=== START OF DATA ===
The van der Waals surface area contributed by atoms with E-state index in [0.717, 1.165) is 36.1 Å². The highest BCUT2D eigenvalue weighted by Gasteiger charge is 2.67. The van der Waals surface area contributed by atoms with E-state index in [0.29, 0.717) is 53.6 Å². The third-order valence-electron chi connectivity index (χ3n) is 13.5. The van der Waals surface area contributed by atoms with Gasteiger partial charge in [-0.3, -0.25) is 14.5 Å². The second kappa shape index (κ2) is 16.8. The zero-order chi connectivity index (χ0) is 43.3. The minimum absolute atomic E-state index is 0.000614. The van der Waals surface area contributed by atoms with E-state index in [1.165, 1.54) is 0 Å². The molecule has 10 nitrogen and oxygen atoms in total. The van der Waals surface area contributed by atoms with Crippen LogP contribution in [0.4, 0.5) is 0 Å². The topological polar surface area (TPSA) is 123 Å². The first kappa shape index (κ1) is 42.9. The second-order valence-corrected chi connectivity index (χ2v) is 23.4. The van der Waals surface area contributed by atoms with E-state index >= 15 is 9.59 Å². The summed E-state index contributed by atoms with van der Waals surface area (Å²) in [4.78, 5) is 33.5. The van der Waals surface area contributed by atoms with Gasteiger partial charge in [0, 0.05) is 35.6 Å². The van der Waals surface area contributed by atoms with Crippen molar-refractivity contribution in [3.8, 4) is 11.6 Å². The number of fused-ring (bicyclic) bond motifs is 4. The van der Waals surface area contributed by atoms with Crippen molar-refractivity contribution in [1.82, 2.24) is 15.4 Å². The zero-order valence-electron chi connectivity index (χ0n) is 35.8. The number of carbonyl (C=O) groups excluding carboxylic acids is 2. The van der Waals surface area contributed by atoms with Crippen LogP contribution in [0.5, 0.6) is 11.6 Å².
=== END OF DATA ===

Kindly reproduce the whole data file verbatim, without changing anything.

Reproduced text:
The van der Waals surface area contributed by atoms with E-state index in [0.717, 1.165) is 36.1 Å². The highest BCUT2D eigenvalue weighted by Gasteiger charge is 2.67. The van der Waals surface area contributed by atoms with E-state index in [0.29, 0.717) is 53.6 Å². The third-order valence-electron chi connectivity index (χ3n) is 13.5. The van der Waals surface area contributed by atoms with Gasteiger partial charge in [-0.3, -0.25) is 14.5 Å². The second kappa shape index (κ2) is 16.8. The zero-order chi connectivity index (χ0) is 43.3. The minimum absolute atomic E-state index is 0.000614. The van der Waals surface area contributed by atoms with E-state index in [1.165, 1.54) is 0 Å². The molecule has 10 nitrogen and oxygen atoms in total. The van der Waals surface area contributed by atoms with Crippen LogP contribution in [0.4, 0.5) is 0 Å². The topological polar surface area (TPSA) is 123 Å². The first kappa shape index (κ1) is 42.9. The second-order valence-corrected chi connectivity index (χ2v) is 23.4. The van der Waals surface area contributed by atoms with E-state index >= 15 is 9.59 Å². The summed E-state index contributed by atoms with van der Waals surface area (Å²) in [4.78, 5) is 33.5. The van der Waals surface area contributed by atoms with Gasteiger partial charge in [0, 0.05) is 35.6 Å². The van der Waals surface area contributed by atoms with Crippen molar-refractivity contribution in [3.8, 4) is 11.6 Å². The number of fused-ring (bicyclic) bond motifs is 4. The van der Waals surface area contributed by atoms with Crippen molar-refractivity contribution in [1.82, 2.24) is 15.4 Å². The zero-order valence-electron chi connectivity index (χ0n) is 35.8. The number of carbonyl (C=O) groups excluding carboxylic acids is 2. The van der Waals surface area contributed by atoms with Crippen LogP contribution in [0.5, 0.6) is 11.6 Å².